I wonder if all this has got something to do with the fact that all humans get testosteroneier with age. Ask any red-blooded man and he’ll tell you that the object of his most lustful fantasies is a barely legal teen girl, perfectly, physically mature but ever so girly. Ask any red-blooded female and she’ll tell you that the object of hers’ is an older, experienced man who’ll take her out for dinner without making a show of how gallant he is and who’ll throw her about the bedroom sans inhibitions after a couple of bottles of the bubbly stuff. Skinny little boy teens with their faggy emo guitars don’t even get a look in. The fact is, men get sexier as their skin becomes evermore lived-in and they get grumpier and more stuck-in-their-ways; and women become more manly and insecure that they’ve lost that youthful femininity. Femininity is youth; masculinity is power, influence and experience.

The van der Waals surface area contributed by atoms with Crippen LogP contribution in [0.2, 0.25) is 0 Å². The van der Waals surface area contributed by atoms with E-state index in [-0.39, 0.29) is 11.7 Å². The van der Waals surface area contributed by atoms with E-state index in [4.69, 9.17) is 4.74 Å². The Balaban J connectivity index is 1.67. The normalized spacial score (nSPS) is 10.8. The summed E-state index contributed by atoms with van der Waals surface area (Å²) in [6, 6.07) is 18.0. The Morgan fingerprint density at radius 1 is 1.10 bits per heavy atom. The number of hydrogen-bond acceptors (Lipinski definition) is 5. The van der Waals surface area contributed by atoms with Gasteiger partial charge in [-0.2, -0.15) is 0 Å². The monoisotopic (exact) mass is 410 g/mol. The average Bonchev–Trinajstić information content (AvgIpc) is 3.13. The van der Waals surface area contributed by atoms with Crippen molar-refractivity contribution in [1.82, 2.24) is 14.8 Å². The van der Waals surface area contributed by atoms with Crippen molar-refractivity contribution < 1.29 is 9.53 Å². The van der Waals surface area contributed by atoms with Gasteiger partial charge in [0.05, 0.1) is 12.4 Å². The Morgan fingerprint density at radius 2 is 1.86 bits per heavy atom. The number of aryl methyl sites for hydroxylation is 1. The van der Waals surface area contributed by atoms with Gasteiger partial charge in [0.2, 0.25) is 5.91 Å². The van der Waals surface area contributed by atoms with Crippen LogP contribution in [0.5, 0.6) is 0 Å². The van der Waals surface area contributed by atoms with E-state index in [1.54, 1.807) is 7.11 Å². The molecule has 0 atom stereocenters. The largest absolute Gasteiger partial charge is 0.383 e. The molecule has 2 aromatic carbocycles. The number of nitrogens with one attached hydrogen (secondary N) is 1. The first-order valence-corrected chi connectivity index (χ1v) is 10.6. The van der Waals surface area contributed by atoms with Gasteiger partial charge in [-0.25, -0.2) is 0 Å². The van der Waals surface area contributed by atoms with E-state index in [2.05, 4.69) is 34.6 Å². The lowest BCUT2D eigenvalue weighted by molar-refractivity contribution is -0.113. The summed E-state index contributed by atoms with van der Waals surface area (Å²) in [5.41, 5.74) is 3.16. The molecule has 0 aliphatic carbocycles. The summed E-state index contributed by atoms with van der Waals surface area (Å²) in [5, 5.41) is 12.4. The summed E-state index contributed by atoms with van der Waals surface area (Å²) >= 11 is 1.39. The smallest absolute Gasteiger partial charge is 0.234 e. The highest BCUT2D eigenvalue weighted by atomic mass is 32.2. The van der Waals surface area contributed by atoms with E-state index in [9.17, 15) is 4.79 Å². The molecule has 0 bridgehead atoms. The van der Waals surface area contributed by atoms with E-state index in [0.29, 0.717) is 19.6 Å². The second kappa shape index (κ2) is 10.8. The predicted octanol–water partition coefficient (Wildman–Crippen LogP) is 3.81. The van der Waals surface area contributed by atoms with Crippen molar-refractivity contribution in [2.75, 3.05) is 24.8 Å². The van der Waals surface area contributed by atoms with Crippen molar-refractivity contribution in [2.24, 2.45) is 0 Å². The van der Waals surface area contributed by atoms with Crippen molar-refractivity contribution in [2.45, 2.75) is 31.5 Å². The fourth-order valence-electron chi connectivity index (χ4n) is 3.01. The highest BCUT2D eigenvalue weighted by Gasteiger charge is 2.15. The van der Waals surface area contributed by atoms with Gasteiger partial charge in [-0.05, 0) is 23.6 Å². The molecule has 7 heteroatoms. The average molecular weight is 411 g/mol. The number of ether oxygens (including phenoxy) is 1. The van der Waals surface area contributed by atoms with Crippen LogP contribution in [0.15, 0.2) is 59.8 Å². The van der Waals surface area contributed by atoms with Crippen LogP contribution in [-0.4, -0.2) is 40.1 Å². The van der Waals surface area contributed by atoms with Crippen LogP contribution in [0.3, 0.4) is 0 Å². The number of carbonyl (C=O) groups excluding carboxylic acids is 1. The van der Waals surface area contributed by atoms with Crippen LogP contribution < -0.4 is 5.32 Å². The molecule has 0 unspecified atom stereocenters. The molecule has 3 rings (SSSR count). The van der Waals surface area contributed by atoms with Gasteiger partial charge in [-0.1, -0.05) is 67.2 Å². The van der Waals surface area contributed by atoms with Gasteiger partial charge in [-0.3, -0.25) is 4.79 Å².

Of course, like who gave the flu to who, it’s not that black and white. A spokesperson for Smithfield Farms, the multinational that owns the pig farm near La Gloria, the village where the flu was originally discovered in humans, said ‘pigs cannot transmit viral infections to humans but it is a scientific fact that swine can pick up the flu virus from humans’. This might not strictly be true, but ‘flu itself probably got into pigs from humans during the big pandemic in 1918. So it’s possible this epidemic is the pigs’ revenge’. Churchill famously said ‘a cat will look down to a man. A dog will look up to a man. But a pig will look you straight in the eye and see his equal’. And when apportioning blame it’s distasteful to lay it at the door of a subordinate, foolish to accuse a superior, but potentially a savvy move to suggest it’s the fault of an equal. Oh, and you know, pigs aren’t really that dirty. But we all know who started that rumour, right?